Renal Dialysis Nursing

How to Become a Renal Dialysis Nurse

Dialysis nurses, also called renal or nephrology nurses, focus on conditions of the kidney. Dialysis nurses must be aware of the signs of kidney failure and must evaluate their patients regularly to make sure treatments are effective. Dialysis nurses develop a close relationship with patients and their families, as dialysis treatment is typically required three days a week. In addition, patients must be actively involved in their health management particularly nutrition and exercise to maximize the benefits.

Preparation Path

  • EARN YOUR NURSING DIPLOMA, ASN, OR BSN
  • PASS YOUR NCLEX AND BECOME AN RN
  • GAIN 2,000 HOURS OR MORE OF EXPERIENCE IN NEPHROLOGY NURSING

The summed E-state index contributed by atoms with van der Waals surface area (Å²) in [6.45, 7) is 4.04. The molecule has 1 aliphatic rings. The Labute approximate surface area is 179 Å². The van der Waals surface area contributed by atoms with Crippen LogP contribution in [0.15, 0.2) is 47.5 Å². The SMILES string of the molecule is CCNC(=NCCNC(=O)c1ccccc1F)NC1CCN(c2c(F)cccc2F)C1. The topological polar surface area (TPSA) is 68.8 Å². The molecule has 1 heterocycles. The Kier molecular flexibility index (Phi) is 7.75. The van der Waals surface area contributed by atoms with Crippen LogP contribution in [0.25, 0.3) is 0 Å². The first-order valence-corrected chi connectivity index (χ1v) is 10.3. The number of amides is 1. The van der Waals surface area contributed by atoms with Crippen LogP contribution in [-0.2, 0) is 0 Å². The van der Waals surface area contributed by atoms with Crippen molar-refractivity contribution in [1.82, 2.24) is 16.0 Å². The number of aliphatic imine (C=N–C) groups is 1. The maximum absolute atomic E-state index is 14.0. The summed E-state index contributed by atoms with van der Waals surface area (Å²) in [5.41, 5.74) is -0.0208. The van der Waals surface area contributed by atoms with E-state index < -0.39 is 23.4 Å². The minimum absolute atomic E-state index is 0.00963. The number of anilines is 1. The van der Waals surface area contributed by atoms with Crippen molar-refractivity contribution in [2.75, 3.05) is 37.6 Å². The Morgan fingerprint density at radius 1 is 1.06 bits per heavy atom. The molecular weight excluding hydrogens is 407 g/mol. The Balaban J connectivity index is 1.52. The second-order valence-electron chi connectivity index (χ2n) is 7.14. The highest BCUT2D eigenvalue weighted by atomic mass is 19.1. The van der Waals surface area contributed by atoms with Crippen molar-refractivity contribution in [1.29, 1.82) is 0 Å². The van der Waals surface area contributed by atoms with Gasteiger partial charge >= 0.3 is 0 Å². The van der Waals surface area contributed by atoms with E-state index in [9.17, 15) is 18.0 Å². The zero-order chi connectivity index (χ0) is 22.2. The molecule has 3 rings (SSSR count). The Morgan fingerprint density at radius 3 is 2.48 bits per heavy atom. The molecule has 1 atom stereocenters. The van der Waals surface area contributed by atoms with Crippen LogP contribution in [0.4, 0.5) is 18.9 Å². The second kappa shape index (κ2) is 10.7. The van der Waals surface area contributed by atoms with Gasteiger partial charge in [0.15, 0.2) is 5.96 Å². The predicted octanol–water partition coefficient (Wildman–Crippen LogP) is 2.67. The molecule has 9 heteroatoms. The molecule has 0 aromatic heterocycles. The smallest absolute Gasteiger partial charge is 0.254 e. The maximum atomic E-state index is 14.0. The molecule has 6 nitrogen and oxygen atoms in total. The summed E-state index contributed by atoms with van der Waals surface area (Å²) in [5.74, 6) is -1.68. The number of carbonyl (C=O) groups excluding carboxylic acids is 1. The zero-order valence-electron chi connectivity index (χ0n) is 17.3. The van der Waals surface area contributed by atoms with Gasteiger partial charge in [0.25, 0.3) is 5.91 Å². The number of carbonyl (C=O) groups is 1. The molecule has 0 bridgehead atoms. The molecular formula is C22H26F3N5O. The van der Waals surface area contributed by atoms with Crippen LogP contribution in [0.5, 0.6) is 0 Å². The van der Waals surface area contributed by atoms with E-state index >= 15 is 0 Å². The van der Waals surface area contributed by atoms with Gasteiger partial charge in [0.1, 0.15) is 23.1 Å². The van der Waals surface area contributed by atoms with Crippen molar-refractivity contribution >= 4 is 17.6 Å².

• PASS YOUR NEPHROLOGY NURSING CERTIFICATION COMMISSION’S CERTIFIED DIALYSIS NURSE EXAM (CANDIDATES MUST HAVE CARED FOR DIALYSIS PATIENTS WITHIN TWO YEARS AND  ALSO MUST HAVE COMPLETED 15 CONTACT HOURS OF CONTINUING EDUCATION IN NEPHROLOGY NURSING.)

 

 

$50,000 - $90,000

Annual Salary Range

Typical Tasks

  • Consulting with doctors regarding a patient’s overall treatment plan
  • Alerting doctors to any changes in a patient’s condition
  • Ensuring that dialysis equipment is working properly
  • Working with a dialysis team and technicians who manage dialysis machine operation

Education Requirements

Nursing Diploma, ASN, or BSN

Employment Settings

  • Freestanding or hospital-based dialysis units

Certification

RN, Certified Dialysis Nurse